We have been exploring working with Lancaster University – we completed three projects with them in 2015 – and I was in recent discussion with them on productivity. It is an area that I suspect some of our law firm clients could work with the university on the research they are currently conducting. I read over a brief that was sent to me and was immediately struck by how useful productivity is as a lens for lawyers – particularly the partners that we tend to work with. A simple definition of productivity within the brief is
a measure of the amount of output (goods and services) obtained from a certain amount of input (labour, materials, energy, etc.), or how well various resources or inputs in the organization are used to achieve the planned or desired results (outputs). At the simplest level, improvements are engineered by either increasing the numerator (output) or decreasing the denominator (input).
When working with partners who need to become ‘more productive’ the general tendency is to work harder and so increase the input. The focus is actually on producing more rather than being more productive. This can be culturally bred into the partner after years of being measure on input (hours billed). It can be a quantum leap of effort to look to reduce the input and instead focus on delivering improved results from a more sustainable effort level. Client demand, organisational measurement processes, personal characteristics, office norms all conspire against a focus on productivity and instead condition a response to work harder and longer.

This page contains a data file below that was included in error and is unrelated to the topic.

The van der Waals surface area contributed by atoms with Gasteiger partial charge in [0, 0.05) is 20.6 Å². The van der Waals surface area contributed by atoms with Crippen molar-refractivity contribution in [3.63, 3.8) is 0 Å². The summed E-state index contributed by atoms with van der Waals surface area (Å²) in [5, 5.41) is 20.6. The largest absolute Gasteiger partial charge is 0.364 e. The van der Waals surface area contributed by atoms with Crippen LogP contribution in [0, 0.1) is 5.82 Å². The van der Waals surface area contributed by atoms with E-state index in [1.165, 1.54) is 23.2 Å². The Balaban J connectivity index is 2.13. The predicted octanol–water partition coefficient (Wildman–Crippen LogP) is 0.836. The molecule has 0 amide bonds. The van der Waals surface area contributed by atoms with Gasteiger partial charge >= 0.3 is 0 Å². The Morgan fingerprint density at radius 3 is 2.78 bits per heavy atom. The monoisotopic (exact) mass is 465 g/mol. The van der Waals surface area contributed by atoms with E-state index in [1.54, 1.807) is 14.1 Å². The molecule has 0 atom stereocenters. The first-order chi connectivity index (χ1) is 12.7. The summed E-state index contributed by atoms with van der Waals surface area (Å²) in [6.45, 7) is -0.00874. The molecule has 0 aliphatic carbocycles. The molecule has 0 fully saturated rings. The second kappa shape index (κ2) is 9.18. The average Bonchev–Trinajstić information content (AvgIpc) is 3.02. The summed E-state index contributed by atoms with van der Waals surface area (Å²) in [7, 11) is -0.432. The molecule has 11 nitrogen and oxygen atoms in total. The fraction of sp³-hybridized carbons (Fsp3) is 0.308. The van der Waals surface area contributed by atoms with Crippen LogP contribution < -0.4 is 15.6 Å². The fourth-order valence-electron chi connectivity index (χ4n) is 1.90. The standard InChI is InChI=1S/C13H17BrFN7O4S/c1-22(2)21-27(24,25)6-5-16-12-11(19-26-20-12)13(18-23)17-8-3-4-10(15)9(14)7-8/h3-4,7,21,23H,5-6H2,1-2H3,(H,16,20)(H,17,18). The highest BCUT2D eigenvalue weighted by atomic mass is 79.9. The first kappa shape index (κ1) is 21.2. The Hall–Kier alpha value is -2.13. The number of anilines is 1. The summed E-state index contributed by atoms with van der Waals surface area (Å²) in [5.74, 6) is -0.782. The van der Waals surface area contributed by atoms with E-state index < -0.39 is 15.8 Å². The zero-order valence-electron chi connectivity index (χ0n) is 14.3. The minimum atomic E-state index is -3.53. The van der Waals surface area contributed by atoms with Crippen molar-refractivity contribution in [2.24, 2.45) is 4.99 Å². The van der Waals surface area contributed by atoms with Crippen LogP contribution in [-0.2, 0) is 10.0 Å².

The well publicised UK productivity gap indicates this is a wider malaise. Our 360 debrief discussions with partners and other senior members of organisations often indicate that personal and organisational productivity is a key focus. It is certainly something we will be exploring further.